Tasting visits...trifling questions.

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Anton D
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Tasting visits...trifling questions.

#1 Post by Anton D » February 26th, 2020, 4:09 pm

Questions regarding tasting visits:

1) If you go to a place you already like, are on their mailing list, or have made an appointment to visit, do you ever take an older wine made by that winery to share during your visit?

2) My wife and I like to do that, but at some places, our cellar is not exactly deep enough to manage that feat. Would you ever bring a pleasurable wine to share that is from a different winery? This is purely hypothetical, but I was thinking about what would someone bring to a visit at one of the newer wineries where we wouldn't have a mature wine to bring that was produced there. If you were going to visit MacDonald winery, would you take a mature Mondavi To-Kalon? If you went to visit Roy Piper, would you take as old a Houyi or Moulds vineyard wine that you could find? We like "honoring the host," but some places we wouldn't be well equipped enough to do that.
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Re: Tasting visits...trifling questions.

#2 Post by robert creth » February 26th, 2020, 4:45 pm

I am not experienced in this, but I would go at it another way. I would bring something the vineyard doesn’t produce. Maybe a champagne to someone poring Cabs, or an old Riesling to a Pinot or Syrah focused place. I would avoid direct comparisons.

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Re: Tasting visits...trifling questions.

#3 Post by Scott E. » February 26th, 2020, 5:05 pm

I would probably not share, but then I don't normally (ever?) taste with an owner or wine maker either. I'm curious, when you share, do you still get charged for the tasting fee? Cheers!
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Re: Tasting visits...trifling questions.

#4 Post by Anton D » February 26th, 2020, 5:14 pm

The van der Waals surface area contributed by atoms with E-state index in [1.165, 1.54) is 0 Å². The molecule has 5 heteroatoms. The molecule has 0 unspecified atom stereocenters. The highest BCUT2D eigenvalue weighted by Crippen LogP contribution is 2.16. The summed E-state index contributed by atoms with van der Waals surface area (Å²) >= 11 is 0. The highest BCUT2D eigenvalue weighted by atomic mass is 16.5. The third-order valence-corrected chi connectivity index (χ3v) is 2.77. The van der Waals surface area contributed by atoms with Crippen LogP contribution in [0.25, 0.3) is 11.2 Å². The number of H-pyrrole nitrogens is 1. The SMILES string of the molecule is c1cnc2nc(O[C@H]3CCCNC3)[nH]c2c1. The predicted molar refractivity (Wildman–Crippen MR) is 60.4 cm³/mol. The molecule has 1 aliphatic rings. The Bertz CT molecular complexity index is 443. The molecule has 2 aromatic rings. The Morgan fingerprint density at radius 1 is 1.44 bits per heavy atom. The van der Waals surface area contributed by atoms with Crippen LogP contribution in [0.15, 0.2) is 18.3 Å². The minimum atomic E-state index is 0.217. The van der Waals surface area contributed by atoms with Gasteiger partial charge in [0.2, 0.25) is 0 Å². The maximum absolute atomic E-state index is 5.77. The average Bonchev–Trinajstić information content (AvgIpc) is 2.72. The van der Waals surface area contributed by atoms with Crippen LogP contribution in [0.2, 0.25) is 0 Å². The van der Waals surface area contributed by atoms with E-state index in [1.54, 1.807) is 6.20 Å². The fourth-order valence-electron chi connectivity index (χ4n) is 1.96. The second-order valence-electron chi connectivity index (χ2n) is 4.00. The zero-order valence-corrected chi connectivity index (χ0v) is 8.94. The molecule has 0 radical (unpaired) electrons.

Scott E. wrote:
February 26th, 2020, 5:05 pm
I would probably not share, but then I don't normally (ever?) taste with an owner or wine maker either. I'm curious, when you share, do you still get charged for the tasting fee? Cheers!
For places where we are members, we don't usually get charged as part of the list benefits. (Small groups: just my wife and I, or maybe 4 total people.)

If we are visiting a place with our family group, which is usually a place my wife and I already like and we are trying to turn the group onto it (we can range up to 8 people,) then we pay, but more often than not, our group ends up buying ample bottles to satisfy the "no charge with XXX purchase" part of some places. If there is a straight up fee, regardless of purchase, we still pay the tasting fee and share the bottle. We know people are taking time out of their day to be nice to us, so we just look at is as 'being nice in return.' Our ideal tasting visit is one where the winery people we met would like it if we came back. I realize that sounds a bit naif-ish.
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Re: Tasting visits...trifling questions.

#5 Post by Cris Whetstone » February 26th, 2020, 9:11 pm

This seems a bit odd to me unless you have some sort of lunch or other set up with a winemaker or other important individual.

Even then, I would want to bring something the person that lives those wines every day probably doesn't get to drink every day. Unless you had some super rare bottling from decades ago that the current individual may not have ever had a chance to try. It kind of feels like re-gifting just bringing them their own products.